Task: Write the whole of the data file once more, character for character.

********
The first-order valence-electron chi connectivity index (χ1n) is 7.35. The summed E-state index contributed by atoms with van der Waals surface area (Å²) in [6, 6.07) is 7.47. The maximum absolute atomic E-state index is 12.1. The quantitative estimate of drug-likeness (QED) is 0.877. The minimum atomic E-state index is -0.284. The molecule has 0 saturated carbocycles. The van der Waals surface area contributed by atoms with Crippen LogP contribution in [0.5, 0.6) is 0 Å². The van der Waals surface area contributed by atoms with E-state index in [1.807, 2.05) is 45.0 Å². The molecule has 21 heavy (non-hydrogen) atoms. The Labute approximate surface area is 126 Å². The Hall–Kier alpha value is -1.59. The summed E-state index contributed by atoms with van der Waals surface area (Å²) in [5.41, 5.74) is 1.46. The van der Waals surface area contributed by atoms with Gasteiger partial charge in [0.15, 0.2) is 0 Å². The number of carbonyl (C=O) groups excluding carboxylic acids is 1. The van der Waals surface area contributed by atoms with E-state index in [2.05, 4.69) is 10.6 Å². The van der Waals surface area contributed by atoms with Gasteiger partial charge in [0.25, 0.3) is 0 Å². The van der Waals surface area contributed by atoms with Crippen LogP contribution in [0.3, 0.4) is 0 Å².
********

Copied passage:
The first-order valence-electron chi connectivity index (χ1n) is 7.35. The summed E-state index contributed by atoms with van der Waals surface area (Å²) in [6, 6.07) is 7.47. The maximum absolute atomic E-state index is 12.1. The quantitative estimate of drug-likeness (QED) is 0.877. The minimum atomic E-state index is -0.284. The molecule has 0 saturated carbocycles. The van der Waals surface area contributed by atoms with Crippen LogP contribution in [0.5, 0.6) is 0 Å². The van der Waals surface area contributed by atoms with E-state index in [1.807, 2.05) is 45.0 Å². The molecule has 21 heavy (non-hydrogen) atoms. The Labute approximate surface area is 126 Å². The Hall–Kier alpha value is -1.59. The summed E-state index contributed by atoms with van der Waals surface area (Å²) in [5.41, 5.74) is 1.46. The van der Waals surface area contributed by atoms with Gasteiger partial charge in [0.15, 0.2) is 0 Å². The number of carbonyl (C=O) groups excluding carboxylic acids is 1. The van der Waals surface area contributed by atoms with E-state index in [2.05, 4.69) is 10.6 Å². The van der Waals surface area contributed by atoms with Gasteiger partial charge in [0.25, 0.3) is 0 Å². The van der Waals surface area contributed by atoms with Crippen LogP contribution in [0.3, 0.4) is 0 Å².